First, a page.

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Miscellaneous Property Files - Collection

Miscellaneous information divided into categories and covering properties not identified by a specific street address or that are outside the historic district. Files may contain newspaper articles, narrative histories, maps, reports, and photocopies of images. Series 1: Neighborhoods/Areas The Battery; Cainhoy; Charleston Neck; Colonial Lake (a/k/a West End Lake); Daniel Island; Downtown Neighborhoods (general); Dunes West (Brickyard Plantation); East Cooper; East Side Neighborhoods/Hampstead Village (negatives of photos of various properties also in file); Folly Beach; Hampton Park Terrace; Harleston Village; Isle of Palms; James Island; Johns Island; Marion Square/Old Citadel (S

Image of 69 Barre Street (Gov. Thomas Bennett House, a/k/a 1 Lucas Street) - Property File

69 Barre Street (Gov. Thomas Bennett House, a/k/a 1 Lucas Street) - Property File

Constructed ca. 1822, formerly 1 Lucas Street. This is the ambitious house of one of Charleston's wealthiest and most progressive antebellum residents. Thomas Bennett Jr. followed his father and namesake in the operation of the family's lumber and rice milling industries that surrounded this house. Although the vast mill pond with its floodgates and causeways, the lumber mill buildings, and the manager's house have disappeared, the Bennett residence survives as a testament to the family's prominence. Bennett served as governor of SC from 1820 to 1822 as well as various terms in the General Assembly, and continued to urge industrial and social progress for his native state. A curving marble st

Image of Preliminary Study Sheets [Maps] - Map

Preliminary Study Sheets [Maps] - Map

Copies of Sanborn Map pages combined to study maps of various areas in Charleston. Color-coded to depict building status. See image #2 or Media tab for color key. Created by F.R.E. (Frances R. Edmunds) and P.M. (unknown). Area 1: Radcliffeboro residential area (29.5" x 25.5") Area 2: Bennett residential area (20.5" x 17.5") Area 3: Harleston residential area (20" x 20.5") Area 7: Ansonborough residential area (26" x 17.5"), indicating Gaillard Auditorium site Note: Original maps for areas 1, 2, 3, and 7 (mounted on matboard), available. See Related tab. Maps for areas 4, 6, and 8 ("State Street area") (mounted on matboard) available. See HCF.005.10d, e, g.)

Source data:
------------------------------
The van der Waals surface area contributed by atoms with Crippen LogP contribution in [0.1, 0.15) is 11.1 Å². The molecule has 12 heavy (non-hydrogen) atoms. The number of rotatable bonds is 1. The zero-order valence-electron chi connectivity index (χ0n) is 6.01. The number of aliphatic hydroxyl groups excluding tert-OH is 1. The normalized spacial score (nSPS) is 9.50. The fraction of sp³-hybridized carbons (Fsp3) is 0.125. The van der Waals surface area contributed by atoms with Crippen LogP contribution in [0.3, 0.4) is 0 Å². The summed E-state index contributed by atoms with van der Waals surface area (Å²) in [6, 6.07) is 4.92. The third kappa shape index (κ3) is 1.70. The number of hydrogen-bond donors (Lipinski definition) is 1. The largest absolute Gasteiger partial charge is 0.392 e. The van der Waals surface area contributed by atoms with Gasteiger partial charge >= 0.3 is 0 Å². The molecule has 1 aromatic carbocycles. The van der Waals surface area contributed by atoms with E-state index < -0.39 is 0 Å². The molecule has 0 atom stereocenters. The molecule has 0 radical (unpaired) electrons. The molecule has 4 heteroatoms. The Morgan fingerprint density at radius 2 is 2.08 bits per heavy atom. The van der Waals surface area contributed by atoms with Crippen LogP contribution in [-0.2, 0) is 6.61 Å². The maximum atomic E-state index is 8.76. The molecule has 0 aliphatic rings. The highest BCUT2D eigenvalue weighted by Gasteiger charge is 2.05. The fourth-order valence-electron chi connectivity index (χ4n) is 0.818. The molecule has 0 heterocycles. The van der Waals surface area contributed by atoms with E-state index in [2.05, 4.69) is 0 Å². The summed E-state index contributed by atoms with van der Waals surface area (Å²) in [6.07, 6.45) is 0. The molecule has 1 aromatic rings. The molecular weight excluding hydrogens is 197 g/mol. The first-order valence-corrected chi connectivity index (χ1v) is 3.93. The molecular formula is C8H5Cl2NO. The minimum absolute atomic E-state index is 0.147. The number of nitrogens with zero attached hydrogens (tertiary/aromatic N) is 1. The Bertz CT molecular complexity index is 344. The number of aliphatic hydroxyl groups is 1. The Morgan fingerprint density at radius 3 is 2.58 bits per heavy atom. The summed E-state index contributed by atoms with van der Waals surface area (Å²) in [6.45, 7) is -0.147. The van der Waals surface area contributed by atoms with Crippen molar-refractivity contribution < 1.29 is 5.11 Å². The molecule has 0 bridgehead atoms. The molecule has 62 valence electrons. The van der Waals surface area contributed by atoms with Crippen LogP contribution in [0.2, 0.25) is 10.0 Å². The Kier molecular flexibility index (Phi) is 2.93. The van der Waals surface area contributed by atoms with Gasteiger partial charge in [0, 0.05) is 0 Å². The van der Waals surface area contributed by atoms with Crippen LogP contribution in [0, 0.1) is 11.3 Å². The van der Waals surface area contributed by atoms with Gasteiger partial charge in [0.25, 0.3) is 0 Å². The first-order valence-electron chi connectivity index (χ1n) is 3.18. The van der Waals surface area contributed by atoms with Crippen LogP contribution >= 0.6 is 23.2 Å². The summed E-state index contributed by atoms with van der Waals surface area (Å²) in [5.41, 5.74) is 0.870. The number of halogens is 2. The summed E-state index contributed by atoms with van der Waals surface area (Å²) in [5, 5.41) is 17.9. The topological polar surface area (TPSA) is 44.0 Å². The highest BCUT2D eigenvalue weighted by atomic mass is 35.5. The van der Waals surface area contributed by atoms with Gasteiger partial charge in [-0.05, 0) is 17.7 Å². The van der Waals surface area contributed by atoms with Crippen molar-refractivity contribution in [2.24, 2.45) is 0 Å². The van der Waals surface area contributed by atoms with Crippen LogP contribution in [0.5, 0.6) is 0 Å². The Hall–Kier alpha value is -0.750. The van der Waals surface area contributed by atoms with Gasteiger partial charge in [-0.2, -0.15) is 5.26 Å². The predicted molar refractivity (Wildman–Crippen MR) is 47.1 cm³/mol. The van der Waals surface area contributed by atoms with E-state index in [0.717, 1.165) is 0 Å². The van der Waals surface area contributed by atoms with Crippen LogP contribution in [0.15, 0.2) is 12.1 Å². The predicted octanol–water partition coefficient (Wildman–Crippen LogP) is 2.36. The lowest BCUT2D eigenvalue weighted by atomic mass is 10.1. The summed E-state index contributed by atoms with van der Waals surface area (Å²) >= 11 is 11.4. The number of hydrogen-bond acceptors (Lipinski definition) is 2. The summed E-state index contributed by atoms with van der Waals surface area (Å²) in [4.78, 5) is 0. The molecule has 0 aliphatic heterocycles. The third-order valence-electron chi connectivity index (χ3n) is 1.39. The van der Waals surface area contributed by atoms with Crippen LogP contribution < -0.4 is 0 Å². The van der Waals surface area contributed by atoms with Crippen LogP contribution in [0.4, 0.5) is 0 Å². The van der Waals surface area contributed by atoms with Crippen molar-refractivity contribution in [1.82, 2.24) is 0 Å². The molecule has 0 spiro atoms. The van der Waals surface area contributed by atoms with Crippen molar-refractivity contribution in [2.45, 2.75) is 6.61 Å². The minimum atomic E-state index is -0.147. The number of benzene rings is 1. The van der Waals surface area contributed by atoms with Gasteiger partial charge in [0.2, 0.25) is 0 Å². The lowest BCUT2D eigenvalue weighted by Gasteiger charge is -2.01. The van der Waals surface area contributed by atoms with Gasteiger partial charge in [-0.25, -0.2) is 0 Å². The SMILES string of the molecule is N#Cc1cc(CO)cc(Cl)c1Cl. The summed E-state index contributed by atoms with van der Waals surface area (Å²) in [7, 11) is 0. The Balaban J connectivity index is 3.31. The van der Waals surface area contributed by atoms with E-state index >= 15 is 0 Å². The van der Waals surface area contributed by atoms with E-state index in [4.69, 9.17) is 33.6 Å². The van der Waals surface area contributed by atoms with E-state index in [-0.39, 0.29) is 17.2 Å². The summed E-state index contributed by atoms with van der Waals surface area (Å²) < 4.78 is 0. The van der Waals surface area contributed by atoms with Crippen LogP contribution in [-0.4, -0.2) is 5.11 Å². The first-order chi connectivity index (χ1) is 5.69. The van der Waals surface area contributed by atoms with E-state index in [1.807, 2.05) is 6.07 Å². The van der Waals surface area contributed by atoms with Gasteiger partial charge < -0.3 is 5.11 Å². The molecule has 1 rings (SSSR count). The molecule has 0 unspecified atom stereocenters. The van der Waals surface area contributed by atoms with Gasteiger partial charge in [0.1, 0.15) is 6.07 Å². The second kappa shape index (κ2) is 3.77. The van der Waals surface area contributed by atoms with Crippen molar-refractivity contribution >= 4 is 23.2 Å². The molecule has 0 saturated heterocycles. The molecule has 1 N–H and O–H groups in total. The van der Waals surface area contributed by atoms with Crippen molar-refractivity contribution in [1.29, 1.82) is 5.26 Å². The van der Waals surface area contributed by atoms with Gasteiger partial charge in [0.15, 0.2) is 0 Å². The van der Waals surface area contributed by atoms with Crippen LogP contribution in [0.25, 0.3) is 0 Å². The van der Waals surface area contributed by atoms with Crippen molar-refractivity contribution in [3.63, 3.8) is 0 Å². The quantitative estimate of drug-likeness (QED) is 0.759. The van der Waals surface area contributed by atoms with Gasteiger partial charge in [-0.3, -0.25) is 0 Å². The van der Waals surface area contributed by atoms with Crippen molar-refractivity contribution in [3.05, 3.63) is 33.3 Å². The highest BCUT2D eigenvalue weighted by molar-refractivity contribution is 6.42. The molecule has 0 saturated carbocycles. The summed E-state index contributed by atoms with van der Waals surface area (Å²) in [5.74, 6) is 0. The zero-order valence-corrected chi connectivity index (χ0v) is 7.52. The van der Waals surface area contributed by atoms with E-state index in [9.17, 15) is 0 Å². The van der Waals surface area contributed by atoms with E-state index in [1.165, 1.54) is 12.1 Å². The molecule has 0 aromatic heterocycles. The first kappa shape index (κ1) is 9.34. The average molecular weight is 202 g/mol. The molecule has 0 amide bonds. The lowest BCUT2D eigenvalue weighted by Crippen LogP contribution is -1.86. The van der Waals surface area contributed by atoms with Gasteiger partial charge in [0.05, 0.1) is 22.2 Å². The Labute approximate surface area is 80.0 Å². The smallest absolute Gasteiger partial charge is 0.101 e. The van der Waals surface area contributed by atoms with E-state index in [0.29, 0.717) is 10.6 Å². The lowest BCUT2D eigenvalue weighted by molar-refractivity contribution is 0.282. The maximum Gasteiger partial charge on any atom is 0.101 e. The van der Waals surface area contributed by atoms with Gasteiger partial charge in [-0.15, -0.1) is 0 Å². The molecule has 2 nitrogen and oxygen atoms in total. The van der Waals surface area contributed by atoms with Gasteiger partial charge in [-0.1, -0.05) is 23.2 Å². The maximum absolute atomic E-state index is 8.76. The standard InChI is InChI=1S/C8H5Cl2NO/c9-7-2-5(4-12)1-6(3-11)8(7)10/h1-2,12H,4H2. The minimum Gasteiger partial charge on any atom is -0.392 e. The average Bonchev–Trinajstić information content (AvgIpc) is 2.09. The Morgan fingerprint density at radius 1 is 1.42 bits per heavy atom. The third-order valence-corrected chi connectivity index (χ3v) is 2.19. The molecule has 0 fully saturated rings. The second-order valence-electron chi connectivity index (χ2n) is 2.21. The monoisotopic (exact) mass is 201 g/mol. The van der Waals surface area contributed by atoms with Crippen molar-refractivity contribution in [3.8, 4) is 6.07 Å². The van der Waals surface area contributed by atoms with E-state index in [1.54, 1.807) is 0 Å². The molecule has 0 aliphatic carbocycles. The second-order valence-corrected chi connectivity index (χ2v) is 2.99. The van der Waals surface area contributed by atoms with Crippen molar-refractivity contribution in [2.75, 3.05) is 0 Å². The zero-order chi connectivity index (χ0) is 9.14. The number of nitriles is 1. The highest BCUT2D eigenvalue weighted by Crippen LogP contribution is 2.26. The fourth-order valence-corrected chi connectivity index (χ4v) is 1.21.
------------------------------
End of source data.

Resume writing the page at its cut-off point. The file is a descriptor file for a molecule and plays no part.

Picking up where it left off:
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103 Ashley Avenue - Property File

No house history on file. Needs further research. File contains Rosen and Associates (engineers) inspection memorandum (2004). No image on file.

Image of 18 Montagu Street (Benjamin Smith House) / 28½ Pitt Street - Property File

18 Montagu Street (Benjamin Smith House) / 28½ Pitt Street - Property File

Constructed before 1788. Goose Creek planter Benjamin Smith, a delegate to the Constitutional Ratification Convention, built this suburban retreat soon after the Revolution. This structure housed some of the most distinguished residents of the village. Smith lived here and sold it in 1811 to Chancellor William Henry DeSaussure, the first director of the U.S. Mint and supervisor of the coining of the first American silver dollars. Although considerably altered on the exterior with double-tiered Greek Revival piazzas and double windows, the house retains much interior Georgian woodwork from the Smith period, particularly in the second-story drawing room. The hurricane of 1811 wreaked cons

Image of 53 Ashley Avenue - Property File

53 Ashley Avenue - Property File

Presumably, this house was built ca. 1909 by Henry T. Zacharias for Ed and Gertrude Thomas. No narrative history on file. File contains chain-of-title research notes and supporting documentation; plat from 1909; copy of photograph, ca. 1910.

Image of 55 Ashley Avenue (Baker Hospital Building) - Property File

55 Ashley Avenue (Baker Hospital Building) - Property File

Constructed 1912; rehabilitated 1983-84. Noted Charleston physician Dr. Archibald Baker Sr. and Dr. Lawrence Craig founded Baker Hospital in 1912, the same year the building was completed. The four-story brick structure combines elements of Italian Renaissance and Mission styles in its design. This was Charleston's first modern private hospital, specializing in surgical and obstetrical patients. With the move of Baker Hospital to North Charleston, this edifice was rehabilitated as residential condominiums. File contains two newspaper articles from 8/1/1981 "Hospital Building for Sale" (with photo) and from 8/10/1983, a captioned photographo describing the conversion of the building fr

Image of 61 Ashley Avenue (Richard Peyton House) - Property File

61 Ashley Avenue (Richard Peyton House) - Property File

Constructed 1803-07. Richard Peyton, a merchant who kept an office at the Custom House, built this dwelling on a site purchased in 1803 from Thomas Corbett, a Harleston relative. Tradition holds that the house, set far from the street behind a paneled stucco wall and front wooden fence, was intended to be the dependency building for a larger residence which was never completed. Nonetheless, the quality of the existing structure, particularly the surviving Neoclassical woodwork, indicates the building was constructed as a principal residence. A stable and carriage house probably dating 1830-50 stands on the Beaufain Street side. Passing through a series of owners, the house belonged in the